Before It Was the Live Music Capital, Austin Was a Garage Band Hotbed
By Megan Dolan
Jim Burton has been in one garage band or another for 50 years. The first was in Burkburnett, a small town in North Texas. The rock cover band was called Sons of American Mothers.
In the 1970s in Austin, Burton played guitar and sang in Stranger. The group played jazz rock; think Gentle Giant or Weather Report. Stranger played in places such as Club Foot downtown and Raul’s, the early punk club near the University of Texas campus.
Now 66, Burton still lives in Austin, partly because he can jam with other sort-of-amateur musicians. “You can’t throw a rock outside and not hit a musician in Austin, because they’re everywhere,” said Burton, who retired from his day job a few years ago to make custom guitars.
Live music has been part of Austin’s DNA for decades, long before the city claimed the title of “live music capital of the world” and hosted giant events such as South by Southwest. In the 1960s and ‘70s, the city was filled with teenage garage bands that played mostly for fun and to be seen as cool. A few flirted with commercial success at a time when Austin’s live music scene was exploding.
Burton still plays with many musicians, including Stranger’s original bassist from high school, and now and then plays parties and bars.
“There’s nothing as exhilarating and as powerful as a full-blown rock band in full swing,” Burton said. ”It’s better than any kind of drug you’ll ever try. That’s why so many people still do it.”
Stephanie Bergara, a program specialist in the city’s Music and Entertainment Division, says there are between 4,000 and 5,000 musicians today who make at least some money playing local venues. There’s no count of amateurs, though. “The number can’t really be quantified, because there are investment bankers who play the drums,” she said.
Stranger split up decades ago as its members moved on to different occupations. One owns an art-framing business. One works for the state. One was a court reporter. One became an aeronautical engineer. The drummer, now deceased, moved to Mississippi and was a millwright.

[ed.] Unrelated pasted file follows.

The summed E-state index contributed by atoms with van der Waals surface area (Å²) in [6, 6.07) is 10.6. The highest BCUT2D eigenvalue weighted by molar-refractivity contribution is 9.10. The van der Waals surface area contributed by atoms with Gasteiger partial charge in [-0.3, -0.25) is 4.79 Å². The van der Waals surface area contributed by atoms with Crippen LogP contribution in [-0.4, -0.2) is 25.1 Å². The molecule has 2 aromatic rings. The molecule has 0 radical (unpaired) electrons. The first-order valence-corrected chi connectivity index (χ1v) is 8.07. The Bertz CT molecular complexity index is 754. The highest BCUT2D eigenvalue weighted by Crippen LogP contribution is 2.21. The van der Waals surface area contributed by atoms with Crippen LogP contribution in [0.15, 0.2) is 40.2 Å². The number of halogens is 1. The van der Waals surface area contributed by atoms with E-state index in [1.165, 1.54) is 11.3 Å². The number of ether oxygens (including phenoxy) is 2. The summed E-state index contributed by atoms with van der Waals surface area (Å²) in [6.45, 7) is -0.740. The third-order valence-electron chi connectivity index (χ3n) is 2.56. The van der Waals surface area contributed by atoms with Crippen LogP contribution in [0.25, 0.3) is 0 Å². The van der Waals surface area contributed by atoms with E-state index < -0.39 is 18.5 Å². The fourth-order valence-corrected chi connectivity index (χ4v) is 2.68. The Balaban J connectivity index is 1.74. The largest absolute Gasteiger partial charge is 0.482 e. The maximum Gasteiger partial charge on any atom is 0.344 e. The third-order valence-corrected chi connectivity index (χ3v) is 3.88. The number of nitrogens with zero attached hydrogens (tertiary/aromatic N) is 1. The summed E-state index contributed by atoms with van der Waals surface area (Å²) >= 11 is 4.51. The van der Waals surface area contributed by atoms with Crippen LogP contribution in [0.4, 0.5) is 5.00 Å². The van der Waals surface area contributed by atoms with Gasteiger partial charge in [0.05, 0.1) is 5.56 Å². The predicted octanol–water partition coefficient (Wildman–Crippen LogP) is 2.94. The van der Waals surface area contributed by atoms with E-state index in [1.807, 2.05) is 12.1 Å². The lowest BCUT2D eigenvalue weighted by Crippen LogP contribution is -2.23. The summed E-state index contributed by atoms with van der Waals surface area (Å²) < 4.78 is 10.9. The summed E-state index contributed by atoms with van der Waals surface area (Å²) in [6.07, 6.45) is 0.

Scotty Sayers, a 63-year-old sports manager and amateur bassist, belonged to a 1960s garage band that jammed at the Governor’s Mansion and appeared on “The Mike Douglas Show,” a popular television daytime talk show of the time.
Starvation Army’s lead singer was Mark Connally, son of then-Gov. John B. Connally. The band members – all students at Austin High School — did mostly cover rock tunes and played at ice cream stands and youth dances.
“We used to practice down at the Governor’s Mansion, in the dining room,” Sayers said. Later, he said, “Mrs. Connally renovated the gardens outside in the back of the mansion, and there’s a little natural stage back there, and so, in the afternoons, we used to set up and practice out there.”
In 1968, Nellie Connally arranged to have Starvation Army perform when she appeared on the Douglas show.
“Mike Douglas decided he was going to have a week where he brought in governors’ wives from around the country. Gov. Connally’s wife was invited to come, and he said, ‘Who do you want to bring along from Texas?’ She brought us,” Sayers said.
The band even played for then-President Lyndon B. Johnson.
“We did one big party, one of Gov. Connally’s birthdays,” Sayers said. “President Johnson came in for it, and here we go playing our two songs again.”